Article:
New tool explores multi-omic analyses of childhood ALL cancer to identify putative drug candidates
Precision medicine involves the use of genetic information from the individual’s own genes and proteins to enable disease diagnosis, treatment, and prevention. It is especially important in treatment of cancer. Precision medicine enables, for example, the use of therapies that specifically target cancer cells, and the use of tumor biomarkers to diagnose specific cancers. It can also involve the development of novel diagnostic tools for research on cancer, as well as other diseases.
Each year about 300 children in Sweden are diagnosed with cancer. Acute lymphoblastic leukemia (ALL) is the most common form of childhood cancer, accounting for one in three childhood cancer diagnoses. Survival rates for ALL have improved in recent years due to the development of a number of different chemotherapy protocols and allogeneic hematopoietic stem cell transplantation (HSCT). Nevertheless, between 15 and 20% of children either do not respond well to currently available treatments or relapse, typically with poor survival outcomes. In addition, 80% of childhood ALL survivors experience a serious post-treatment medical event by middle age. In recent years, targeted therapies have been developed that reduce post-treatment complications and improve the outcome. However, work is still very much needed to develop novel therapeutic modalities for the treatment of high-risk patients and patients who relapse.
The development of novel pharmacological and cellular therapies will require further research into the biological differences between children that are responsive to treatment, and those are not. Previous research using genetic and transcriptomic profiling have been able to, in part, explain why some children respond well and some do not. However, it is hoped that precision medicine will give better insight, as it will enable the characterization of the biomarkers and biology of responsive and non-responsive subtypes. This will be especially important for gaining more information on non-responders, about which relatively less is understood.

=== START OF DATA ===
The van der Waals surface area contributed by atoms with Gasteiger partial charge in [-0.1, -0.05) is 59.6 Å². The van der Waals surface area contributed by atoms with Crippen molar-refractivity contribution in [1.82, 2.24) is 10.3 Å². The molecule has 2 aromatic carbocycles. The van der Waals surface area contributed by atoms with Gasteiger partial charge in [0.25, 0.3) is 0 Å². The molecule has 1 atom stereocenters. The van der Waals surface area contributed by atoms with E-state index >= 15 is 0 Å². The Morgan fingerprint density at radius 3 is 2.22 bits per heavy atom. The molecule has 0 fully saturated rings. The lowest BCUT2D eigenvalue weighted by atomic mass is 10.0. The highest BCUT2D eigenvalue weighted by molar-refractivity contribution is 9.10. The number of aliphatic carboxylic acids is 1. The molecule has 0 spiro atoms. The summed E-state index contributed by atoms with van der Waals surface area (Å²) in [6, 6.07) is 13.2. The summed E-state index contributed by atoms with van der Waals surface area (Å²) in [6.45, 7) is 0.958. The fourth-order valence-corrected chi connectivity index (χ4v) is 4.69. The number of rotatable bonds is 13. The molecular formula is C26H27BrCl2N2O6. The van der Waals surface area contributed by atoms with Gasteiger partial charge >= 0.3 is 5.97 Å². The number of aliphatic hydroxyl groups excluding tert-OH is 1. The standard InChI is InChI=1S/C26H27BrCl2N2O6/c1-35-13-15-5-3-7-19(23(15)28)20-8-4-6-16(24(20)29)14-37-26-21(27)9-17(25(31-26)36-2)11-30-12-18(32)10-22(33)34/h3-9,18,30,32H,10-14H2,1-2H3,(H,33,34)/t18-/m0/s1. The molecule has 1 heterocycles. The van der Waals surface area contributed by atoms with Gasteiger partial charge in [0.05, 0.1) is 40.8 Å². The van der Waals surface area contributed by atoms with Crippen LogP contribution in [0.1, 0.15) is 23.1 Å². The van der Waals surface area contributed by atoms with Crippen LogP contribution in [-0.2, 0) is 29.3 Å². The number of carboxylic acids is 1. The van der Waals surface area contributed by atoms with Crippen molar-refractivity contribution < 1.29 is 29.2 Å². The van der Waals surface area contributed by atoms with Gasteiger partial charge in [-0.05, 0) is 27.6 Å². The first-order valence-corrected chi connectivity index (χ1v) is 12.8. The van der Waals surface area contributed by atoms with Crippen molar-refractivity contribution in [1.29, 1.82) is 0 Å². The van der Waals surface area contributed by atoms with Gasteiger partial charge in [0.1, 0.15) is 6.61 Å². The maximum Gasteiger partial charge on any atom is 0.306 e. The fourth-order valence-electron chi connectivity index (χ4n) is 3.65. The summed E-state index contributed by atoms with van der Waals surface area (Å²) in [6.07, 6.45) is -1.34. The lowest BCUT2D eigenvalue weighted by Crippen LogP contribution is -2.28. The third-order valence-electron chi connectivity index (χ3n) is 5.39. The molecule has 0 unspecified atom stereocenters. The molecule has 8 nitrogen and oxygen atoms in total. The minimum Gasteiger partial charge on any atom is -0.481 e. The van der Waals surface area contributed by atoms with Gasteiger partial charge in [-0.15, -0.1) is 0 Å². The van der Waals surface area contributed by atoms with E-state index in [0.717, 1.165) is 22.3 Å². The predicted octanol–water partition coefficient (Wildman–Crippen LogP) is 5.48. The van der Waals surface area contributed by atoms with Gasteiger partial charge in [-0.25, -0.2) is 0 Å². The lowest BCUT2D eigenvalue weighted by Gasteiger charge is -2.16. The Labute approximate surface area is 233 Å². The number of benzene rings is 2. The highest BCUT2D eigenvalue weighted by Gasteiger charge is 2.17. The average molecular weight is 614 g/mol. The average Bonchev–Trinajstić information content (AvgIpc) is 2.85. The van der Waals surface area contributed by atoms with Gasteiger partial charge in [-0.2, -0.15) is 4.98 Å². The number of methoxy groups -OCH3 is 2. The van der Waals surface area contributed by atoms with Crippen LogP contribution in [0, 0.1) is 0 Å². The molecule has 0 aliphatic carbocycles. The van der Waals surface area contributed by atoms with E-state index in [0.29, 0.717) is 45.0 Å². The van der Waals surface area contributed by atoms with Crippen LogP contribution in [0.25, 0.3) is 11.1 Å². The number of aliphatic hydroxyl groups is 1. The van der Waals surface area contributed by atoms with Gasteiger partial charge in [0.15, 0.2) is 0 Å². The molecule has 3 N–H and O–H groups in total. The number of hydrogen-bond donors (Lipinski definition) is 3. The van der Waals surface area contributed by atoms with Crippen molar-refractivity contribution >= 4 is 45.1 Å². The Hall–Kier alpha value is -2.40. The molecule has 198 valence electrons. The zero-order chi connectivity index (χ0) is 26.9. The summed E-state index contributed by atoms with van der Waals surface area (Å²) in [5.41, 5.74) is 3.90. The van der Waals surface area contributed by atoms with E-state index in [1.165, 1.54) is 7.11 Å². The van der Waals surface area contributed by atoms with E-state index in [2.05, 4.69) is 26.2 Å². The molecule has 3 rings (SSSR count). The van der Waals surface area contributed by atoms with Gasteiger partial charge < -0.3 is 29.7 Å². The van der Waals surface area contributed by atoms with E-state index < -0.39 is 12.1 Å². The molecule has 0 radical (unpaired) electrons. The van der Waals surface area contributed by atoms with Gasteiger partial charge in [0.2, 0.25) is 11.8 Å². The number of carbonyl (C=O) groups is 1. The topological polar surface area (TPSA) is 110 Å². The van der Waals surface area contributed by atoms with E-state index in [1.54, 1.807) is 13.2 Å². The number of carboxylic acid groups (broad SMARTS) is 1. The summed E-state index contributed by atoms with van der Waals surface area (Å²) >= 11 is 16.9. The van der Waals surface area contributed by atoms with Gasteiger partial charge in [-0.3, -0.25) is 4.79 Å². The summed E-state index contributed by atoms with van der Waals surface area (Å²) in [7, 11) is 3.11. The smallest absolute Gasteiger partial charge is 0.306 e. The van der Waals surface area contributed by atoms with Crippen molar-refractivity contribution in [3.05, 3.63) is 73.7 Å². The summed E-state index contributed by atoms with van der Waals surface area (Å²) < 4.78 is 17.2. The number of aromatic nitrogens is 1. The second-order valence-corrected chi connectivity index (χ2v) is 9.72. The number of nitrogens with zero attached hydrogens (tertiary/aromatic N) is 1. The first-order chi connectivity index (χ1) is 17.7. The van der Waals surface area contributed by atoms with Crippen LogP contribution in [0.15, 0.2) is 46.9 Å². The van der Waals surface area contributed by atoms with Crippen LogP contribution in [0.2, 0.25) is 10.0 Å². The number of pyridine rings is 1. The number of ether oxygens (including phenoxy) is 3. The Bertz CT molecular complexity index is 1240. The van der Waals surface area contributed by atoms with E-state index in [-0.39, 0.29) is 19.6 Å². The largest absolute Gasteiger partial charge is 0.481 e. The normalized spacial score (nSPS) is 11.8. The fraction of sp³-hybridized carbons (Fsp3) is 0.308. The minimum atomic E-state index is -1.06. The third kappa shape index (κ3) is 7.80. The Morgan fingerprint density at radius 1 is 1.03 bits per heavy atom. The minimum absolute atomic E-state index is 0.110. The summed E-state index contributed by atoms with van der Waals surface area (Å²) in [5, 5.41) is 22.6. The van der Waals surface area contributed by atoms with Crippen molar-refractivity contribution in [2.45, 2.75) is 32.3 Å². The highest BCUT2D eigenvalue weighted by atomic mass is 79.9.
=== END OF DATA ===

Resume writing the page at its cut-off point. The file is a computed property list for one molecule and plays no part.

In a recently published article, researchers from SciLifeLab, Karolinska Institute and University of Muenster (first authors: Isabelle Rose Leo, Luay Aswad, Matthias Stahl; corresponding author: Rozbeh Jafari) have investigated methods to identify potential drug candidates for childhood ALL. The researchers adopted a comprehensive multi-omic analysis of 49 readily available childhood ALL cell lines, using proteomics, transcriptomics, and pharmacoproteomic characterization.
Leo, Aswad, Stahl and colleagues used multi-omics layered analysis, including RNAseq, liquid chromatography-mass spectrometry (LC-MS), and drug sensitivity and resistance testing (DSRT), to study readily available childhood ALL cell lines. First, the research collaboration quantified over 12,000 proteins and 19,000 protein-coding transcripts. The sensitivity of 43 ALL cell lines to a panel of 528 approved oncological drugs and potential drug candidates was then tested using the DSRT.
The dataset could be used to identify changes in how efficiently proteins are produced and how stable they are in cells, based on comparing differences in abundance of RNA transcripts versus proteins. The authors also analyzed protein abundances to determine drug mechanisms, and identified that some unexpected proteins were linked to drug sensitivity, which indicates secondary drug targets that could be important tools in future treatments. Additionally, by comparing many cell lines with different lineages and genetic fusions, the data could be used to identify biological processes and drug vulnerabilities that are specifically important within subtypes of ALL.